After the course participants decided on a work, their presentation – no longer than three minutes per participant – was perfected in two test runs within a small group. As it turned out, not everyone had the courage to reveal a lot of personal information about themselves at the beginning. But after encouragement from the coaches and the other participants, the presentations become increasingly bold.
“When was the last time you broke a rule and realized it was worth it?”
Cheeky cows and passionate turnips
During their final guided tour presentations, many course participants completely lost their shyness. The allegedly “ugliest object in the whole Kunsthaus” was discussed mercilessly. A painting of a forest was philosophically fantasized about. There was a passionate ode to the turnip. Course participant Aline Minder, Head of Education and Communication at the Bernisches Historisches Museum, chose a cow as her favourite subject in the Kunstmuseum. In the painting entitled “The Cow in the Herb Garden”, the bovine does not stand in its pasture like a good cow, but instead munches away at vegetables in a garden. The cow taught her one thing above all else, says Alina Minder: “It’s worth breaking through the fence from time to time and enjoying food where you’re not supposed to.” Then she asked the group: “When was the last time you broke a rule and realized it was worth it?” This key element stuck with the listeners.
Using findings for your own tour
After the tour, the experiences of the workshop were exchanged over a drink. “I didn’t expect we would create such a great tour at the end,” said Minder. She will be able to use what she learned during her tour at the Bernisches Historisches Museum. For Fiona Straehl, art educator at the Zoological Museum of the University of Zurich, the workshop was a broadening of horizons. “We are rather heavy on facts during our guided tours. It was very exciting to see that knowledge can also be conveyed in other ways.” She particularly liked how detailed the feedback on the tour was. This made it possible for her to work specifically on her own subject. Sina Voigt, who works in Communication at the Rietberg Museum, now sees art education through different eyes: “Today I noticed how much work is involved in such a tour.”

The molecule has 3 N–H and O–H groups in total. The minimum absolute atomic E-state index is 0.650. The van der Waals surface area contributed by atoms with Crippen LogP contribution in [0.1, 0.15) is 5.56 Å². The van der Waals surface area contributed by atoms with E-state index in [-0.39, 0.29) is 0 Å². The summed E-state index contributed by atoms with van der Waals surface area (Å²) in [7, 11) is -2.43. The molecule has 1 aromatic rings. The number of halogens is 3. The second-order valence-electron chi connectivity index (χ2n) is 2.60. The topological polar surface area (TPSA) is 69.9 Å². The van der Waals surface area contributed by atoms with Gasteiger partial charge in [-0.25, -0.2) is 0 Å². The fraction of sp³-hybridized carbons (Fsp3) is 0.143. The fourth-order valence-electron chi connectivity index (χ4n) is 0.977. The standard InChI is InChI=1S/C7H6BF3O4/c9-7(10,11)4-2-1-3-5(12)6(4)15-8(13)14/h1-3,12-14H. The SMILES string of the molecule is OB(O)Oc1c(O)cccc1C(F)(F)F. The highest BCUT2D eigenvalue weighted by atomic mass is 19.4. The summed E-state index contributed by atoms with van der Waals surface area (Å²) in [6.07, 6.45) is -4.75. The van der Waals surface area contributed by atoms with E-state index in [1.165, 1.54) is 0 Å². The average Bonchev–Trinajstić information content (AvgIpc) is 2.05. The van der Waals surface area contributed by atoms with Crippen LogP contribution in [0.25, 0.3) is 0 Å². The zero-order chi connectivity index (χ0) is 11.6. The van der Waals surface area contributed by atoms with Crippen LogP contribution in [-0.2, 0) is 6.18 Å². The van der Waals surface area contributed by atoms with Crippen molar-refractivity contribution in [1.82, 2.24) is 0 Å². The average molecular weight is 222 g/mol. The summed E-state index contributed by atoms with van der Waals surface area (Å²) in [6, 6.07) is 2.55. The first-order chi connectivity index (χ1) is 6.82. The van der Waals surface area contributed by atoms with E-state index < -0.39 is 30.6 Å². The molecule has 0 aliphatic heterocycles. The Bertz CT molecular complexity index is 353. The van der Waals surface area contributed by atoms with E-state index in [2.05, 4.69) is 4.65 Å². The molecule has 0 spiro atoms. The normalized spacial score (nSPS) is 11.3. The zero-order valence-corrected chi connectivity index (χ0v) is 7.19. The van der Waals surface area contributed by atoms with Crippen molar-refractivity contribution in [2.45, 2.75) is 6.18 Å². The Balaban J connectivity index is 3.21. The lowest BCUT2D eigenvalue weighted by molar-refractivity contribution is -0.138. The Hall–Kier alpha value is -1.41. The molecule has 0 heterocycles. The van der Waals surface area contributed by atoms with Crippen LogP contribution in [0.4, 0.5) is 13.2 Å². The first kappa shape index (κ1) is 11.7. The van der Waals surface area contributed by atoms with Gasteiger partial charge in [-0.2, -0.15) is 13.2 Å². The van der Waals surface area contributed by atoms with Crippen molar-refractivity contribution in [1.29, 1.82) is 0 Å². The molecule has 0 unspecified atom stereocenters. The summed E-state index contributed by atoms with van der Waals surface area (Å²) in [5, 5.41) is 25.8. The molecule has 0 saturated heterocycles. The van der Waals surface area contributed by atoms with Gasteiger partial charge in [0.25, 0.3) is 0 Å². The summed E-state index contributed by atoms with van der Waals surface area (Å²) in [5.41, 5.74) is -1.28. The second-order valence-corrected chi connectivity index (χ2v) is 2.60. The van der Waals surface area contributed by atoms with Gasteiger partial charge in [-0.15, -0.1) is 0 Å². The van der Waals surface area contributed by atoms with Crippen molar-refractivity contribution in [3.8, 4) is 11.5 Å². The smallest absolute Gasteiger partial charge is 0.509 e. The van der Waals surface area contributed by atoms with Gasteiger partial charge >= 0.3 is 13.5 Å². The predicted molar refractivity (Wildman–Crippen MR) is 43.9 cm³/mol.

“Museums are places where a lot of knowledge is stored.”
For Urs Eggli, the only man in the group, “the strong emphasis on entertainment during the guided tours at the beginning was somewhat irritating.” As a research associate and art educator at the Succulent Collection in Zurich, it was not easy for him to relax and try something more lively than usual. “But it was a lot of fun presenting a work of art from the point of view of a fan.”
Alexandra Müller-Crepon is project manager for the Engagement Migros development fund. For her, the key element of the story is precisely about museums themselves finding new approaches to their guided tours and leaving familiar paths behind. This will allow museums to see things from new perspectives and to incorporate findings from new forms of education into their own activities.
It is to be hoped that such a workshop will lead to discussions within the museums. “Museums are places where a lot of knowledge is stored. With a new approach, this knowledge can be passed on to a younger audience,” says Müller-Crepon. She finds, however, that it is important that existing art education perceives #letsmuseeum not as competition, but as complementary.